Hu said that moderate coffee intake—about 2–5 cups a day—is linked to a lower likelihood of type 2 diabetes, heart disease, liver and endometrial cancers, Parkinson's disease, and depression. It's even possible that people who drink coffee can reduce their risk of early death.
Believe it or not, some components of coffee have been found to be 500 times higher in antioxidant activity than Vitamin C alone. Because of this, they have been used to serve as powerful prebiotics and antimicrobials to help fight illnesses. Be sure to stay hydrated, too.
It can damage your liver.
According to studies by the National Institute of Diabetes and Digestive and Kidney Diseases, while moderate amounts of coffee can help the liver to detoxify the body, too much can have to opposite effect and hinder your liver's function.
Some potential health benefits associated with drinking coffee include protection against type 2 diabetes, Parkinson's disease, liver disease, and liver cancer. Coffee consumption may also support cardiovascular health.
"While coffee consumption was associated with a lower risk of elevated liver stiffness, this didn't include fatty liver disease, or steatosis," said Tapper. "Overall, our findings showed that if coffee has an effect on the liver, it is likely by reducing fibrosis, or scar tissue."
In conclusion, cold coffee can offer several health benefits due to its content of caffeine and antioxidants. Additionally, drinking cold coffee can also reduce fluid retention, help regulate body temperature, and promote a feeling of fullness, which can help with weight management.
Cold coffee could be better at keeping you awake than hot coffee. Cold coffee is healthier for you than hot coffee and offers health benefits such as low acidity, helps prevent heart attacks, and more. However, hot coffee gives you more of a positivity boost.
But coffee is more than just a caffeine delivery system. It contains small amounts of nutrients like potassium and magnesium, and is considered to be a good source of antioxidants. These powerful compounds help counteract inflammation, safeguard your cells from harm and may play a role in preventing disease.
But being doctor—or even training to be one—is no joke. It's intense, demanding, and fast-paced, and to get it all done, the adrenaline boost caffeine provides can be essential. A 2010 study found nurses and physicians to be the most dependent of all professions on coffee to do their jobs well.
Antioxidant activity of coffee is related to chlorogenic, ferulic, caffeic, and n-coumaric acids contained in it . In roasted coffee, melanoidins (brown pigments) are synthesized—these are strong antioxidants . In some publications, caffeine and trigonelline are considered to be antioxidants also .
Hot coffee was found to have higher levels of antioxidants than cold brews, making a hot coffee slightly healthier. The higher level of antioxidants in coffee is important, due to them reducing the risk of cancer, heart diseases, liver disease and type 2 diabetes.
Caffeine is a diuretic, or something that makes you pee more often than usual. So, one theory for why caffeine makes you feel tired is that it can dehydrate you, as you're losing liquids at a faster rate. And one of the most common symptoms of dehydration is fatigue.
Coffee is considered a diuretic. View Source , which means it can increase your need to urinate and lead to fluid loss. If these bathroom trips wake you up throughout the night, you might feel more tired the next day. Additionally, mild dehydration itself can cause you to experience fatigue.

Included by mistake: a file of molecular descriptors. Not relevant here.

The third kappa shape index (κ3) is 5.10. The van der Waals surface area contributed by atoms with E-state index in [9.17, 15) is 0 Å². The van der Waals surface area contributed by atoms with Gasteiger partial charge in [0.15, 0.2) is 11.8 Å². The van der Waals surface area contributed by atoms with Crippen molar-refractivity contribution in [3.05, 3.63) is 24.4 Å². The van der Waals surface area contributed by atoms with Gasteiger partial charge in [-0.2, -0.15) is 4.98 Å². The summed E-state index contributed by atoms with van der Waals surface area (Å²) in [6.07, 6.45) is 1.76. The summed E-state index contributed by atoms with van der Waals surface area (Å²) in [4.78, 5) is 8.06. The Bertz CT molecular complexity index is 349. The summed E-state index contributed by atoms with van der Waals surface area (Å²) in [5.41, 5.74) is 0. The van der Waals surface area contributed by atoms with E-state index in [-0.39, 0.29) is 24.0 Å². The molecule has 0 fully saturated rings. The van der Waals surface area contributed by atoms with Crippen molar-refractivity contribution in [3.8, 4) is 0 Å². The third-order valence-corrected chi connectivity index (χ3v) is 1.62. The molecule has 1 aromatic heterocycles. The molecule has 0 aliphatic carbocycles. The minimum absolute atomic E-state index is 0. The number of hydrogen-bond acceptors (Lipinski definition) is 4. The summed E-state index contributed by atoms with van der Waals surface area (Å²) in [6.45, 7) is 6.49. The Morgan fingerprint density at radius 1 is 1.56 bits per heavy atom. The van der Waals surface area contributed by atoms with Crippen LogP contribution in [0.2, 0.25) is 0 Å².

However, once the caffeine wears off, your body may experience a buildup of adenosine that hits you all at once, which is why coffee can make you feel tired.
A Harvard T.H. Chan School of Public Health research suggests that drinking four cups of coffee daily can reduce body fat by 4 per cent. If you consume black coffee without any sweeteners, then it is an added bonus. Black coffee has very less to zero calories in it which in turn aids weight loss very effectively.
Bottom line: The best time to drink coffee is likely mid-to-late morning, when your cortisol levels have dipped back down from their earlier peak. If you wake up at 8:00 a.m., for instance, you might want to try drinking your coffee between 10:00 a.m. and noon.
Cold coffee has higher caffeine concentration, so people struggling with sleeping issues should avoid consuming it or if they are having it they should have it four hours before their sleeping time.
The kidneys filter waste and extra water out of the blood, producing urine. And there's good news for coffee drinkers! Studies also show that coffee has protective effects on the kidneys, thanks to antioxidants. Drinking coffee is associated with a lower risk of developing chronic kidney disease (CKD).
And of course, heavy alcohol drinking can permanently damage the liver and lead to cirrhosis. However, coffee isn't a miracle worker. It won't completely reverse liver disease or undo the damage caused by excessive alcohol use. But it can be one delicious and satisfying step toward a happier liver.
When your body digests caffeine, it makes a chemical called paraxanthine that slows the growth of the scar tissue involved in fibrosis. That may help fight liver cancer, alcohol-related cirrhosis, non-alcohol-related fatty liver disease, and hepatitis C.
While all coffee contains anti-inflammatory properties, whether or not it affects the inflammatory response can depend on the concentration of caffeine, how your body reacts to it, your genetics, and your age. Some evidence suggests that coffee may increase inflammation in some people.